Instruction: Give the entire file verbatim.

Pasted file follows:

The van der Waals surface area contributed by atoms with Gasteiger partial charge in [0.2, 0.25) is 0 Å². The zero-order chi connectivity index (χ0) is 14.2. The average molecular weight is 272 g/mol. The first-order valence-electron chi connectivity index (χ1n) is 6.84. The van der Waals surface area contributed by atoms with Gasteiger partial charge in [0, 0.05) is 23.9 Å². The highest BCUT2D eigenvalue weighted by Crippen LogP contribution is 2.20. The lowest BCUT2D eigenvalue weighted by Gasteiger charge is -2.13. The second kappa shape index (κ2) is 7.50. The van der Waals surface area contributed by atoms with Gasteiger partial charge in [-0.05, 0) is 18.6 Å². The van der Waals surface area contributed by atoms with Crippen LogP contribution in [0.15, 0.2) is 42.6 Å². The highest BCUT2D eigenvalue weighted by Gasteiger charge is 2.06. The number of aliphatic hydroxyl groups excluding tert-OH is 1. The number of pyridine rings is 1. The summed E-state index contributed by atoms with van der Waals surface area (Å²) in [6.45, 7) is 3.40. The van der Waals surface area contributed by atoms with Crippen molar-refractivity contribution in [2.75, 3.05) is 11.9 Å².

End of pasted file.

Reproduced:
The van der Waals surface area contributed by atoms with Gasteiger partial charge in [0.2, 0.25) is 0 Å². The zero-order chi connectivity index (χ0) is 14.2. The average molecular weight is 272 g/mol. The first-order valence-electron chi connectivity index (χ1n) is 6.84. The van der Waals surface area contributed by atoms with Gasteiger partial charge in [0, 0.05) is 23.9 Å². The highest BCUT2D eigenvalue weighted by Crippen LogP contribution is 2.20. The lowest BCUT2D eigenvalue weighted by Gasteiger charge is -2.13. The second kappa shape index (κ2) is 7.50. The van der Waals surface area contributed by atoms with Gasteiger partial charge in [-0.05, 0) is 18.6 Å². The van der Waals surface area contributed by atoms with Crippen LogP contribution in [0.15, 0.2) is 42.6 Å². The highest BCUT2D eigenvalue weighted by Gasteiger charge is 2.06. The number of aliphatic hydroxyl groups excluding tert-OH is 1. The number of pyridine rings is 1. The summed E-state index contributed by atoms with van der Waals surface area (Å²) in [6.45, 7) is 3.40. The van der Waals surface area contributed by atoms with Crippen molar-refractivity contribution in [2.75, 3.05) is 11.9 Å².